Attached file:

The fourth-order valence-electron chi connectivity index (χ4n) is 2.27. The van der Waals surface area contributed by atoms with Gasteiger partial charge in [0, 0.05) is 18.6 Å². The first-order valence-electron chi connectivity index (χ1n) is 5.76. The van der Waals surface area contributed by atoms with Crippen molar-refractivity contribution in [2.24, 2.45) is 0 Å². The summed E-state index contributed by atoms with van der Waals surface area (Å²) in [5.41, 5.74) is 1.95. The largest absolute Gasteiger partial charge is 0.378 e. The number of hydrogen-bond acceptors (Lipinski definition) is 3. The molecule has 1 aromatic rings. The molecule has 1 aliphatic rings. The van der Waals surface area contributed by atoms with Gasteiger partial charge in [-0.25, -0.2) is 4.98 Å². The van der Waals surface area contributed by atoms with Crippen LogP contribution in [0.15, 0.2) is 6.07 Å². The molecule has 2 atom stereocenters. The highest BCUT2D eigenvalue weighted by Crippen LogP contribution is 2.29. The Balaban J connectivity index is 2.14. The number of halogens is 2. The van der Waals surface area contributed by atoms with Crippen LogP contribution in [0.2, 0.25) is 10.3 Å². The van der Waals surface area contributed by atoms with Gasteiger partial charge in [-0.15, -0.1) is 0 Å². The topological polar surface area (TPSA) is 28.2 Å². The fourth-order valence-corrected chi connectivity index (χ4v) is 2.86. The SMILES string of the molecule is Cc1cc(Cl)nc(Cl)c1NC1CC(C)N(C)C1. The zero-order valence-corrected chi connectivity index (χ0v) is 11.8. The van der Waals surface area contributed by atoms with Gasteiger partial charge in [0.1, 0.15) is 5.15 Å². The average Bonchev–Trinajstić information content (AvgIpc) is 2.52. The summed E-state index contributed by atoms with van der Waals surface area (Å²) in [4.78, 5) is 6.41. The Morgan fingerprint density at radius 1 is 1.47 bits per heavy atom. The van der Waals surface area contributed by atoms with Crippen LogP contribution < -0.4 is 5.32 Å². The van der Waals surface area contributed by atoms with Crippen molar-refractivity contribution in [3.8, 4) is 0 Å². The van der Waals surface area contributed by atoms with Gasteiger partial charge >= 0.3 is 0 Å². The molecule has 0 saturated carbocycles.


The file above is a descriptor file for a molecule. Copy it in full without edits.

The fourth-order valence-electron chi connectivity index (χ4n) is 2.27. The van der Waals surface area contributed by atoms with Gasteiger partial charge in [0, 0.05) is 18.6 Å². The first-order valence-electron chi connectivity index (χ1n) is 5.76. The van der Waals surface area contributed by atoms with Crippen molar-refractivity contribution in [2.24, 2.45) is 0 Å². The summed E-state index contributed by atoms with van der Waals surface area (Å²) in [5.41, 5.74) is 1.95. The largest absolute Gasteiger partial charge is 0.378 e. The number of hydrogen-bond acceptors (Lipinski definition) is 3. The molecule has 1 aromatic rings. The molecule has 1 aliphatic rings. The van der Waals surface area contributed by atoms with Gasteiger partial charge in [-0.25, -0.2) is 4.98 Å². The van der Waals surface area contributed by atoms with Crippen LogP contribution in [0.15, 0.2) is 6.07 Å². The molecule has 2 atom stereocenters. The highest BCUT2D eigenvalue weighted by Crippen LogP contribution is 2.29. The Balaban J connectivity index is 2.14. The number of halogens is 2. The van der Waals surface area contributed by atoms with Crippen LogP contribution in [0.2, 0.25) is 10.3 Å². The van der Waals surface area contributed by atoms with Gasteiger partial charge in [-0.15, -0.1) is 0 Å². The topological polar surface area (TPSA) is 28.2 Å². The fourth-order valence-corrected chi connectivity index (χ4v) is 2.86. The SMILES string of the molecule is Cc1cc(Cl)nc(Cl)c1NC1CC(C)N(C)C1. The zero-order valence-corrected chi connectivity index (χ0v) is 11.8. The van der Waals surface area contributed by atoms with Gasteiger partial charge in [0.1, 0.15) is 5.15 Å². The average Bonchev–Trinajstić information content (AvgIpc) is 2.52. The summed E-state index contributed by atoms with van der Waals surface area (Å²) in [4.78, 5) is 6.41. The Morgan fingerprint density at radius 1 is 1.47 bits per heavy atom. The van der Waals surface area contributed by atoms with Crippen LogP contribution < -0.4 is 5.32 Å². The van der Waals surface area contributed by atoms with Crippen molar-refractivity contribution in [3.8, 4) is 0 Å². The van der Waals surface area contributed by atoms with Gasteiger partial charge >= 0.3 is 0 Å². The molecule has 0 saturated carbocycles.